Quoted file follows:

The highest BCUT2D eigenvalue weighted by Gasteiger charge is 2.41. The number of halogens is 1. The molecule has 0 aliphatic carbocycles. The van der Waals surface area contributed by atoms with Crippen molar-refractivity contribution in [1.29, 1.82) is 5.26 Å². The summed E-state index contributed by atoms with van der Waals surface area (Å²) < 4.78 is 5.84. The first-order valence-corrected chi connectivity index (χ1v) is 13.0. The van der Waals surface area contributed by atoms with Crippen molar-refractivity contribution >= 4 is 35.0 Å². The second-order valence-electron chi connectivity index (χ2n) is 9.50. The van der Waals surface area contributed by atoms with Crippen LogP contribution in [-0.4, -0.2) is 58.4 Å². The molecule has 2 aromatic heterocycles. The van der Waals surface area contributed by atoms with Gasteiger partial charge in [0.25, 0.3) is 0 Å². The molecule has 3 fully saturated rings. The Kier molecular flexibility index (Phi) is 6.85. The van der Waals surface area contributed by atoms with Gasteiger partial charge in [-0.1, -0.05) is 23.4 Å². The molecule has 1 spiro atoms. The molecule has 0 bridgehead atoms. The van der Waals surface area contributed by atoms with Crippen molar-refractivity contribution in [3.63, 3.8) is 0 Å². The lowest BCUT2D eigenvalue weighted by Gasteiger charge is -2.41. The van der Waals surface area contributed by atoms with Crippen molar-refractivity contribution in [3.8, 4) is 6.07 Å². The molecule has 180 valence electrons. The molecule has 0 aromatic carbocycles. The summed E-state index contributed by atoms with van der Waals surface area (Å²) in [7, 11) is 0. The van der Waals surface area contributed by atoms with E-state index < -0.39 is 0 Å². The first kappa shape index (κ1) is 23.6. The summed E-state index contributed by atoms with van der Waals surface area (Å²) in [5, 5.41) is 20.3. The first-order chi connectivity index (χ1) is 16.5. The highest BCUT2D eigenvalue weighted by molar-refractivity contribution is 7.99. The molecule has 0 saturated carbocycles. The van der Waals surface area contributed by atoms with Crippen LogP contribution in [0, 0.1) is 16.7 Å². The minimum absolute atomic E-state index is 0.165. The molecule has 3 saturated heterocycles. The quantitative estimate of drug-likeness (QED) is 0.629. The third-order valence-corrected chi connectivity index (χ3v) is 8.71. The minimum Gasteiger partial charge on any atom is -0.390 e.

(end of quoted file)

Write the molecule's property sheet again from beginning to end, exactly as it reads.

The highest BCUT2D eigenvalue weighted by Gasteiger charge is 2.41. The number of halogens is 1. The molecule has 0 aliphatic carbocycles. The van der Waals surface area contributed by atoms with Crippen molar-refractivity contribution in [1.29, 1.82) is 5.26 Å². The summed E-state index contributed by atoms with van der Waals surface area (Å²) < 4.78 is 5.84. The first-order valence-corrected chi connectivity index (χ1v) is 13.0. The van der Waals surface area contributed by atoms with Crippen molar-refractivity contribution >= 4 is 35.0 Å². The second-order valence-electron chi connectivity index (χ2n) is 9.50. The van der Waals surface area contributed by atoms with Crippen LogP contribution in [-0.4, -0.2) is 58.4 Å². The molecule has 2 aromatic heterocycles. The van der Waals surface area contributed by atoms with Gasteiger partial charge in [0.25, 0.3) is 0 Å². The molecule has 3 fully saturated rings. The Kier molecular flexibility index (Phi) is 6.85. The van der Waals surface area contributed by atoms with Gasteiger partial charge in [-0.1, -0.05) is 23.4 Å². The molecule has 1 spiro atoms. The molecule has 0 bridgehead atoms. The van der Waals surface area contributed by atoms with Crippen molar-refractivity contribution in [3.63, 3.8) is 0 Å². The lowest BCUT2D eigenvalue weighted by Gasteiger charge is -2.41. The van der Waals surface area contributed by atoms with Crippen molar-refractivity contribution in [3.8, 4) is 6.07 Å². The molecule has 180 valence electrons. The molecule has 0 aromatic carbocycles. The summed E-state index contributed by atoms with van der Waals surface area (Å²) in [7, 11) is 0. The van der Waals surface area contributed by atoms with E-state index < -0.39 is 0 Å². The first kappa shape index (κ1) is 23.6. The summed E-state index contributed by atoms with van der Waals surface area (Å²) in [5, 5.41) is 20.3. The first-order chi connectivity index (χ1) is 16.5. The highest BCUT2D eigenvalue weighted by molar-refractivity contribution is 7.99. The molecule has 0 saturated carbocycles. The van der Waals surface area contributed by atoms with Crippen LogP contribution in [0, 0.1) is 16.7 Å². The minimum absolute atomic E-state index is 0.165. The molecule has 3 saturated heterocycles. The quantitative estimate of drug-likeness (QED) is 0.629. The third-order valence-corrected chi connectivity index (χ3v) is 8.71. The minimum Gasteiger partial charge on any atom is -0.390 e.